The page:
Graham Allison, Hiroshi Kimura, and Konstantin Sarkisov, Beyond Cold War to Trilateral Cooperation in the Asia-Pacific Region: Scenarios for New Relationships between Japan, Russia, and the United States (Cambridge, Mass.: Strengthening Democratic Institutions Project, Harvard University, 1992), Appendix D, and F-N; Peter Berton, The Japanese-Russian Territorial Dilemma: Historical Background, Dispute, Issue, Questions, Solutions, Scenarios: White Paper (Cambridge, Mass.: Strengthening Democratic Institutions Project, Kennedy School of Government, Harvard University, 1992). 9
Tanaka Takahiko, Nisso kokko kaiku no shiteki kenkyu: sengo nissokankei no kiten: 1945-1956 (Historical Studies of the Development of Japanese-Soviet Diplomatic Relations: The
Tsuyoshi Hasegawa is Professor of Russian History at the University of California at Santa Barbara. He is the author of The February Revolution: Petrograd, 1917 (Seattle, 1981) and co-editor of Russia and Japan: An Unresolved Dilemma Between Distant Neighbors (Berkeley, CA, 1993).
Cold War International History Bulletin, 1-9. (Ed. note: On the other hand, several articles and documents have touched on Japan and its place in the Cold War. For an example in this issue, Bulletin 10, see Zhai Qiang's article on the second Chinese nuclear test.) 2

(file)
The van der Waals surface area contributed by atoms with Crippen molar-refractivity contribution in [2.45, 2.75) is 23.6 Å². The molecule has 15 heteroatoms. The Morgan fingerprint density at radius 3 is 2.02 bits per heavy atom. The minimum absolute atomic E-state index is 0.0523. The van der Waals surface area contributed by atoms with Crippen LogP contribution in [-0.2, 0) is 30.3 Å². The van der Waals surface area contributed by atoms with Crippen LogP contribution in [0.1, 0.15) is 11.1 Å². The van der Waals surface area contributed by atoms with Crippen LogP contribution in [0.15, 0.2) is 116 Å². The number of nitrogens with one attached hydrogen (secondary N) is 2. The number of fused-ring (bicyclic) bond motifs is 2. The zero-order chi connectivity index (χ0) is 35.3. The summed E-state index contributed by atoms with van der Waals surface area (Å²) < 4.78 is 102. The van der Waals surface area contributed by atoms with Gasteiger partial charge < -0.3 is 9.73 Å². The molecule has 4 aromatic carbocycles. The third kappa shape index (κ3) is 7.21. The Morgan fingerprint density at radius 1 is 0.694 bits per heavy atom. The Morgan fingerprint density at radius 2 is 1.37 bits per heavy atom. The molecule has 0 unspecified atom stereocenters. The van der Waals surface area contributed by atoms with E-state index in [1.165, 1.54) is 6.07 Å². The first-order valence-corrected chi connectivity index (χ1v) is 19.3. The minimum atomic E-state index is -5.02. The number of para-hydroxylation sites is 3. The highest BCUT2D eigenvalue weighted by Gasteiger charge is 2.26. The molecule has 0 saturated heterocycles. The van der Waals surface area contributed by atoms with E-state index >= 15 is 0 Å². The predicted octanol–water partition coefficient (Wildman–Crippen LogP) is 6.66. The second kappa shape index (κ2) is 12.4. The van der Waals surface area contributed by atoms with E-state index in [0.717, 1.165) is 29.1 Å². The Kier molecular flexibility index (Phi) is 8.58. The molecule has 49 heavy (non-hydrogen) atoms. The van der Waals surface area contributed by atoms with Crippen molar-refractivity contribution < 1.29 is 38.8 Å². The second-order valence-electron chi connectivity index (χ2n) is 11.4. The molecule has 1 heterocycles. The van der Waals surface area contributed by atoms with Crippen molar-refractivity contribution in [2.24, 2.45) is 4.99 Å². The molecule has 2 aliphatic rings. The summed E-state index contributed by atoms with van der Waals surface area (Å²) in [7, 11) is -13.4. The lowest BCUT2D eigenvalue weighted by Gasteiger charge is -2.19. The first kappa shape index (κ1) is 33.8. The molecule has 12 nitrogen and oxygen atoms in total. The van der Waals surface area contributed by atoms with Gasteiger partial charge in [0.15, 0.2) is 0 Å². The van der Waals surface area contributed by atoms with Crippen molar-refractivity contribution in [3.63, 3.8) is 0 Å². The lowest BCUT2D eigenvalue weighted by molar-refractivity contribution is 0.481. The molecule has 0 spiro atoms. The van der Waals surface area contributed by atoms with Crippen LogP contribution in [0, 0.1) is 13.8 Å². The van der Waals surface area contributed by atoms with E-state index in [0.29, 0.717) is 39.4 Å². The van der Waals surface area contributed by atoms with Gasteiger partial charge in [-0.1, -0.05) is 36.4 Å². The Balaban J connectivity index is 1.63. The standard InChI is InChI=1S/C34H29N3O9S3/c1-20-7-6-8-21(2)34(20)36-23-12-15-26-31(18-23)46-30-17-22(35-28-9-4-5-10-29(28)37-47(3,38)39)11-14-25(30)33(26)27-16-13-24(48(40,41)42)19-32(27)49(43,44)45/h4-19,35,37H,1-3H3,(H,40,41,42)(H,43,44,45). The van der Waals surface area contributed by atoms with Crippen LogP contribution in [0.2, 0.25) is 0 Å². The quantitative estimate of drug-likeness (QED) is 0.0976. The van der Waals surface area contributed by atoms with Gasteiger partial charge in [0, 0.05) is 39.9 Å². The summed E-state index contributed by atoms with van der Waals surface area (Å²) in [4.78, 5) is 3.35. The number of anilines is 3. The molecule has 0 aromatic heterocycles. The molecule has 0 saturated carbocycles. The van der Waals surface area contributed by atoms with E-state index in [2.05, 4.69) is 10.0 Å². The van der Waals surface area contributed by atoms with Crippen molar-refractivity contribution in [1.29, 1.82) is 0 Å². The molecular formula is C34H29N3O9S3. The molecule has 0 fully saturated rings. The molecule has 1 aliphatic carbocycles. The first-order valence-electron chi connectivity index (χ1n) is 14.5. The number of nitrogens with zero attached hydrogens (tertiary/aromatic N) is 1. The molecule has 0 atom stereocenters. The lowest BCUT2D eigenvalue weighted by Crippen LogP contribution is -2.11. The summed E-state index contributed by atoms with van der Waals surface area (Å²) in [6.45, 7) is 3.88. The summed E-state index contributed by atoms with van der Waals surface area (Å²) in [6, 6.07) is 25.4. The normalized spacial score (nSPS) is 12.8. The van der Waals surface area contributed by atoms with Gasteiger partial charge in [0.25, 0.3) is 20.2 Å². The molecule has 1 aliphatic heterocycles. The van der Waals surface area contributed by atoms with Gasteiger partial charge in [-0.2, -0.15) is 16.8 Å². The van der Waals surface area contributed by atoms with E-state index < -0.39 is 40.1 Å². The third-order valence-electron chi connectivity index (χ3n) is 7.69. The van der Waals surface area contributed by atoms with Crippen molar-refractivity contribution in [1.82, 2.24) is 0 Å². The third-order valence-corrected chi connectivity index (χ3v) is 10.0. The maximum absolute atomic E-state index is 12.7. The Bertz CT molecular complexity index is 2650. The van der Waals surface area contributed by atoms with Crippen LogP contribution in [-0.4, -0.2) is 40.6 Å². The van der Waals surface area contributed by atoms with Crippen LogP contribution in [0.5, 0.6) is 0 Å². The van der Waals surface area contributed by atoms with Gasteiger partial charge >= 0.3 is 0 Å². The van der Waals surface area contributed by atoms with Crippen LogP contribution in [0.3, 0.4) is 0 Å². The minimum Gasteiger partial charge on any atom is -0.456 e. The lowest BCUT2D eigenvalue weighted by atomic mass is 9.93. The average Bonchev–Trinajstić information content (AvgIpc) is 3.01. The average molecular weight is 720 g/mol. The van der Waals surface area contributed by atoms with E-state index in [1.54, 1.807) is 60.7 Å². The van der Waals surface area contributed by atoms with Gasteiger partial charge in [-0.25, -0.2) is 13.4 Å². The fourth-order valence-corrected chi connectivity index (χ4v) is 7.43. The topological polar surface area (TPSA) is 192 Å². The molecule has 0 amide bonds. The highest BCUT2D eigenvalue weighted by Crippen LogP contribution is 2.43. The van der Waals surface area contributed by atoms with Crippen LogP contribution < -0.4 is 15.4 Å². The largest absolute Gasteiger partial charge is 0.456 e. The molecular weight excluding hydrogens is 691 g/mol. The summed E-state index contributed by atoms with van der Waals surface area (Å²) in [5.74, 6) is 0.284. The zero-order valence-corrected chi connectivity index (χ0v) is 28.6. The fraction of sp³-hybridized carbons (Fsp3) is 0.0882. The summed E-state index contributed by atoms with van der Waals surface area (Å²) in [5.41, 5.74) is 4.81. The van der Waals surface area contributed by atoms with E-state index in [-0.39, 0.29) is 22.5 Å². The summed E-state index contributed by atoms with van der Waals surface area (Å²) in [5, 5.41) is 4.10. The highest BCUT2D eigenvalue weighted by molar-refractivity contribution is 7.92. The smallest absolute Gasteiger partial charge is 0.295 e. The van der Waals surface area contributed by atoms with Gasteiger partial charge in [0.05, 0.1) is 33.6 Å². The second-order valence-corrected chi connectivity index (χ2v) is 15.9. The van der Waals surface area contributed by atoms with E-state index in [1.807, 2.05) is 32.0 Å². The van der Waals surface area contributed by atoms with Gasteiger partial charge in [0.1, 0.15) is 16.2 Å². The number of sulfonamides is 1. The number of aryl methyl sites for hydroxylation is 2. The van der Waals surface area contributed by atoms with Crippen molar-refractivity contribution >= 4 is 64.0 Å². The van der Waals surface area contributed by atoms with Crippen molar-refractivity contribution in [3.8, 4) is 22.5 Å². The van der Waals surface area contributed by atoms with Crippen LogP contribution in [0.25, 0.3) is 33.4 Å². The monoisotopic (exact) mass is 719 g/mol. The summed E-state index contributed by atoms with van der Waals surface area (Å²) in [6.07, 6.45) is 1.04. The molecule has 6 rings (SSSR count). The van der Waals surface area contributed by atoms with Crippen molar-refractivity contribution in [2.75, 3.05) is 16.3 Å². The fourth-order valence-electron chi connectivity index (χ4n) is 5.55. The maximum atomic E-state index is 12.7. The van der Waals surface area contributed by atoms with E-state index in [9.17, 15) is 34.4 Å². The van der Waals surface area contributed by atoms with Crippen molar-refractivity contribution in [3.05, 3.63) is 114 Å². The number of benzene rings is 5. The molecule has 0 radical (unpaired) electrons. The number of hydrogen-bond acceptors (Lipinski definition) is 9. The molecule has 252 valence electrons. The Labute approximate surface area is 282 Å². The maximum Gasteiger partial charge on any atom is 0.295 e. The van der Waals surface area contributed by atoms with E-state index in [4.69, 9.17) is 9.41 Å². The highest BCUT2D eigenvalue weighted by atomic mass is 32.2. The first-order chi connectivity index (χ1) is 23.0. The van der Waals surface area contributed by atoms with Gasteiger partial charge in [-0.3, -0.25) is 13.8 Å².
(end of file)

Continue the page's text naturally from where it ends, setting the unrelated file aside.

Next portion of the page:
Vojtech Mastny, The Cold War and Soviet Insecurity: The Stalin Years (New York: Oxford University Press, 1996). 3
Michael Schaller, The American Occupation of Japan: The Origins of the Cold War in Asia (New York: Oxford University Press, 1985); Marc Gallichio, “The Kurile Controversy: U.S. Diplomacy in the Soviet-Japanese Border Dispute, 1941-1956," Pacific Historical Review, LX, No. 1 (February 1991). 4
Myles I. C. Robertson, Soviet Policy toward Japan: An Analysis of Trends in the 1970s and 1980s (New York: Cambridge University Press, 1988); Harry Gelman, Russo-Japanese Relations and the Future of the U.S. -Japanese Alliance (Santa Monica: RAND Corporation, 1993); Charles E. Ziegler, Foreign Policy and East Asia: Learning and Adaptation in the Gorbachev Era (Cambridge: Cambridge University Press, 1993); William Nimmo, Japan and Russia: a Reevaluation in the Post-Soviet Era